Diana Butler Bass has posted an intriguing essay at Beliefnet: “Rowan Williams and Katharine Jefferts Schori: Anglican Smack-Down.” Many of us have been focusing on the theological differences in the two letters and what they may signal for the relationship between The Episcopal Church (U.S.) and the wider Anglican Communion.
Butler Bass takes a different tack. She suggests it’s a conflict between two different views of what it means to be an Anglican Church. She sees it as a conflict between "top-down Anglicanism” and “bottom-up Anglicanism.” It’s an intriguing read on the dueling Pentecost letters.
She sets up the conflict:
Butler Bass even suggests this is an epochal event:
While (somewhat ironically) attending a conference in Washington, DC entitled "Building Bridges," [my link here] Rowan Williams sent out his Pentecost letter to Anglicans worldwide which, after saying a lot of nice things about missions and diversity, pulls rank and proclaims that he's going to kick people off important committees whose national churches have violated a controversial document called the Anglican Covenant. [LF note: I believe his reference was to the Windsor Report (which is merely a report and not Sacred Writ), not to the Anglican Covenant which no province has yet adopted.] This includes the Canadians (who let gay Christians get married) and the Americans (who recently ordained a lesbian bishop in Los Angeles) and some Africans (who ordained some Americans who were splitting churches in places like Virginia and Pennsylvania).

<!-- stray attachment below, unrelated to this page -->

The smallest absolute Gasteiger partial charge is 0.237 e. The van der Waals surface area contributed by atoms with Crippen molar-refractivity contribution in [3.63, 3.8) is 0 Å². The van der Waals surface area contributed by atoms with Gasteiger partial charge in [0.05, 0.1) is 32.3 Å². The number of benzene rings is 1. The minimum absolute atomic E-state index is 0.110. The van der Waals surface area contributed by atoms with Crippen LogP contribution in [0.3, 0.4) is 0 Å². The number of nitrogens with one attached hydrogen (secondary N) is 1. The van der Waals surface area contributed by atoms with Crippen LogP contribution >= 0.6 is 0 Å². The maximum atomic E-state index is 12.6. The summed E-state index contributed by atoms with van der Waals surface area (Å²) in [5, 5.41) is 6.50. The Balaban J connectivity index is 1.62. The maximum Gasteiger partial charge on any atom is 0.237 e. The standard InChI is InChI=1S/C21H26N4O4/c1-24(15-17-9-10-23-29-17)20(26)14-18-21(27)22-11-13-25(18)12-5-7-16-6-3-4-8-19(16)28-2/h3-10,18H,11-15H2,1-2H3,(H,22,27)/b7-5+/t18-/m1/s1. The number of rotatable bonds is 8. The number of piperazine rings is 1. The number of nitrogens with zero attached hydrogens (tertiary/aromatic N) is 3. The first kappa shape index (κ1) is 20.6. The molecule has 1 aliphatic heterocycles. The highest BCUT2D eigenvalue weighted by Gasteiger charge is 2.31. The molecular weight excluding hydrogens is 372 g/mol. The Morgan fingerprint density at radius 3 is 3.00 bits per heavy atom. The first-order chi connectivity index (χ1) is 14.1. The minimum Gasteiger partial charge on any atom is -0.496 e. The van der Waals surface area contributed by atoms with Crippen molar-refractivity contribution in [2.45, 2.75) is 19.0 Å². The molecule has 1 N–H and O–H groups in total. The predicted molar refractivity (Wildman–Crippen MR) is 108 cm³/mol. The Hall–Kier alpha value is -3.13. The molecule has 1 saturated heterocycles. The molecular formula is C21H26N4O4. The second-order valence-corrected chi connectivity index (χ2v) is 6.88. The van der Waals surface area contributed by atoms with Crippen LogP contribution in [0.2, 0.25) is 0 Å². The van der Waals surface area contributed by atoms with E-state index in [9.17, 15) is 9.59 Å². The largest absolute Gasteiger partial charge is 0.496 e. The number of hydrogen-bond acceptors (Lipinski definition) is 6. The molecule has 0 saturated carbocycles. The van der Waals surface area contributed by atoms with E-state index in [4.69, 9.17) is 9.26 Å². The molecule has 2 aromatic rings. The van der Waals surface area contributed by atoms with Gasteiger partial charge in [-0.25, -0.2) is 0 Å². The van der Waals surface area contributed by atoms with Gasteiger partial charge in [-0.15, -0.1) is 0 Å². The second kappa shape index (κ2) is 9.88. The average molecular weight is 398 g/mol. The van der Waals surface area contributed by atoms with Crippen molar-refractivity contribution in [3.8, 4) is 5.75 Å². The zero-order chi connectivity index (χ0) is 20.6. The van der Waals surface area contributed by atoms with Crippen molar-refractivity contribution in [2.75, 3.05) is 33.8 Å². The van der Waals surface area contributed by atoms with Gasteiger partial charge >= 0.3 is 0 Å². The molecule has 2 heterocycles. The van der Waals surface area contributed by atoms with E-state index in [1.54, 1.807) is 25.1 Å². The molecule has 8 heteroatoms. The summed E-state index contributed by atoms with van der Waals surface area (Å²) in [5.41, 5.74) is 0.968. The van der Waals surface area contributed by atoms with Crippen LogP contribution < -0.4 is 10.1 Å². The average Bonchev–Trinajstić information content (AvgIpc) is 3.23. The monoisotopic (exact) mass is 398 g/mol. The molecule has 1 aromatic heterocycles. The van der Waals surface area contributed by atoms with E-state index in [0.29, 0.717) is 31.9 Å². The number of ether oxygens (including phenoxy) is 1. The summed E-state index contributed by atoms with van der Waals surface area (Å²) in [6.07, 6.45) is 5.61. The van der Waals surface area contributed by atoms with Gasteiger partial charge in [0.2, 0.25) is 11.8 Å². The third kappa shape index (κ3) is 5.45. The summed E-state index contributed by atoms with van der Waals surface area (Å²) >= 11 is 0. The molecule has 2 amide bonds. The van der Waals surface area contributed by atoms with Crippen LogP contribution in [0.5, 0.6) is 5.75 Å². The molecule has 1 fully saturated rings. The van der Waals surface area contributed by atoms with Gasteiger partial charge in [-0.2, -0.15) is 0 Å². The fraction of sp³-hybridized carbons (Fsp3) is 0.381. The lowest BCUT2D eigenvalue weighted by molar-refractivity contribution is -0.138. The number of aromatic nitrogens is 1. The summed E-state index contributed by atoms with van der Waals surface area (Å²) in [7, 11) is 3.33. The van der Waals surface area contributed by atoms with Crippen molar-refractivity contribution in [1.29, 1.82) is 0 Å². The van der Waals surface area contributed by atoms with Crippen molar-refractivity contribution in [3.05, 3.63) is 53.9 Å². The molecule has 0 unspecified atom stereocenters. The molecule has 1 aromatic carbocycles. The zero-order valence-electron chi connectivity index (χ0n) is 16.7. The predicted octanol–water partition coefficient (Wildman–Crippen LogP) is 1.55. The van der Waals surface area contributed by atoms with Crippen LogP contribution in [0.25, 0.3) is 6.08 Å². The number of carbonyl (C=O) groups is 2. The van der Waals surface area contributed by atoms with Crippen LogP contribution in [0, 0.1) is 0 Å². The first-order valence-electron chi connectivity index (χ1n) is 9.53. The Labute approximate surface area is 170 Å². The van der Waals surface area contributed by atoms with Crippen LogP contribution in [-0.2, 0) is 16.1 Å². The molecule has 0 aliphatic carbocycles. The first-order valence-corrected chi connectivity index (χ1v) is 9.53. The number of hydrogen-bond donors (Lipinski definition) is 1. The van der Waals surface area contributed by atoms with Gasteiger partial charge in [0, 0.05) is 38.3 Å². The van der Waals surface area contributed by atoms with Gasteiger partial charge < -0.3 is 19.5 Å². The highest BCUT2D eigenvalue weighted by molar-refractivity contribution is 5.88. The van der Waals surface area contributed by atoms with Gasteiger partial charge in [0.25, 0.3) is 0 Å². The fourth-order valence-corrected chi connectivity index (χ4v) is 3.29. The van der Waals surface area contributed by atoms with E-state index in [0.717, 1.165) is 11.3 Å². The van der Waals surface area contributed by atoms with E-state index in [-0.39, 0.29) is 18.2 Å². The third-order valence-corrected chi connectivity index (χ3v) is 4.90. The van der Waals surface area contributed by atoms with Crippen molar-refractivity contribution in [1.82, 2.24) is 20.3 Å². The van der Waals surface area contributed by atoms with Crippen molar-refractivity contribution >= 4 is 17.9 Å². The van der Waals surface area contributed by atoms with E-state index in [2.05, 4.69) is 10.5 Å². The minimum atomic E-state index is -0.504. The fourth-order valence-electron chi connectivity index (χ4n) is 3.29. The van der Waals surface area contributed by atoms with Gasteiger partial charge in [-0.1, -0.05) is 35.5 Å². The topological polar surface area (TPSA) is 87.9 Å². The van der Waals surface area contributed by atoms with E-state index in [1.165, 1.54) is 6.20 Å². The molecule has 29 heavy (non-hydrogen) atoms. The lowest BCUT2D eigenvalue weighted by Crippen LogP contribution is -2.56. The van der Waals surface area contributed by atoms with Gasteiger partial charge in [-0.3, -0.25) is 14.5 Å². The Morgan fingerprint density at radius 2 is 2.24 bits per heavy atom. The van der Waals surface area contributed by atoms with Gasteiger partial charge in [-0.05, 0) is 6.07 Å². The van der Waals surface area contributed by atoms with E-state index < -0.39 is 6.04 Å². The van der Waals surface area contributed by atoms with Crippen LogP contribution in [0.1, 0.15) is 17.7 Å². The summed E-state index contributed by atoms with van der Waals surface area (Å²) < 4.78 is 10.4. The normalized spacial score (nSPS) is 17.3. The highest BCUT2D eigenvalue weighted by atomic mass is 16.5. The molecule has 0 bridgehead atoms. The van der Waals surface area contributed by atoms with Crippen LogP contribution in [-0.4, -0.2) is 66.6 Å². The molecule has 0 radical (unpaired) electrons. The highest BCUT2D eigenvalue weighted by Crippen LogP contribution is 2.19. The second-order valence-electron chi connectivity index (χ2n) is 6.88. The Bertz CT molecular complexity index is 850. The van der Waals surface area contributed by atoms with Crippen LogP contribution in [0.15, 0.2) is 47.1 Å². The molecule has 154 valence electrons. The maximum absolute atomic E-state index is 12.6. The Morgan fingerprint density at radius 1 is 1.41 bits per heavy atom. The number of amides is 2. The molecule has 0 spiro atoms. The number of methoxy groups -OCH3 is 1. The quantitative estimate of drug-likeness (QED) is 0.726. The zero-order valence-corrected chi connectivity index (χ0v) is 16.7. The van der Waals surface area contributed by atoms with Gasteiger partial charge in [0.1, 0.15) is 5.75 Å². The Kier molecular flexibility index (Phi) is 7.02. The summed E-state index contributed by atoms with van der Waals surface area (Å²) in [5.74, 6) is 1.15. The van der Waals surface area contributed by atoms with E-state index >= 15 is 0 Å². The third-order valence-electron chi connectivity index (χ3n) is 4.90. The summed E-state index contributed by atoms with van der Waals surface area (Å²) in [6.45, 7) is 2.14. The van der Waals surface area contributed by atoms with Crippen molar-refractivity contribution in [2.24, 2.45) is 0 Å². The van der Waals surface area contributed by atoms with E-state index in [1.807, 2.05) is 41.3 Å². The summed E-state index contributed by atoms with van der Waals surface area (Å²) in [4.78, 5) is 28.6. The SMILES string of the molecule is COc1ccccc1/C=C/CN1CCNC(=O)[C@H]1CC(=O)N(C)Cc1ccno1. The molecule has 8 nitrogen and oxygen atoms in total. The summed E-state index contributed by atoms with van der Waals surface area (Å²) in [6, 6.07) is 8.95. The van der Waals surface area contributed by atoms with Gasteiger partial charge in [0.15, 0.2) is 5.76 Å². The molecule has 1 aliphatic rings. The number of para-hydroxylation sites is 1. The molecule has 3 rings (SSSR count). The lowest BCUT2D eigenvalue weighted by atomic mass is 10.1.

In response, Katharine Jefferts Schori essentially, but in a nice sort of Anglican way, accused Williams of being a theological dictator–or, as she says in understated fashion, "Unitary control does not characterize Anglicanism." For non-Anglicans, trust me, those are fightin' words.
This is not a conservative/liberal argument (both Rowan Williams and Katharine Jefferts Schori are theologically liberal). This is a fight between rival versions of Anglicanism–a quarrel extending to the beginning of Anglicanism that has replayed itself periodically through the centuries down to our own time.
She observes that other churches/denominations are having similar conflicts.
But once every few hundred years, the tensions explode. This is one of those times.
The argument isn't really about gay and lesbian people nor is it about, as some people claim, the Bible or orthodoxy. Rather, the argument reprises the oldest conflict within Anglicanism – What kind of Anglicans are we to be?
Of course, given my pique toward the Archbishop of Canterbury, I do love the way she characterizes him:
But he thinks that he's in charge – and he'll be captain of his Titanic until the last.It’s a good read, and a wholly different perspective than I’ve seen elsewhere in the blogosphere. Hie thee hence for the full essay.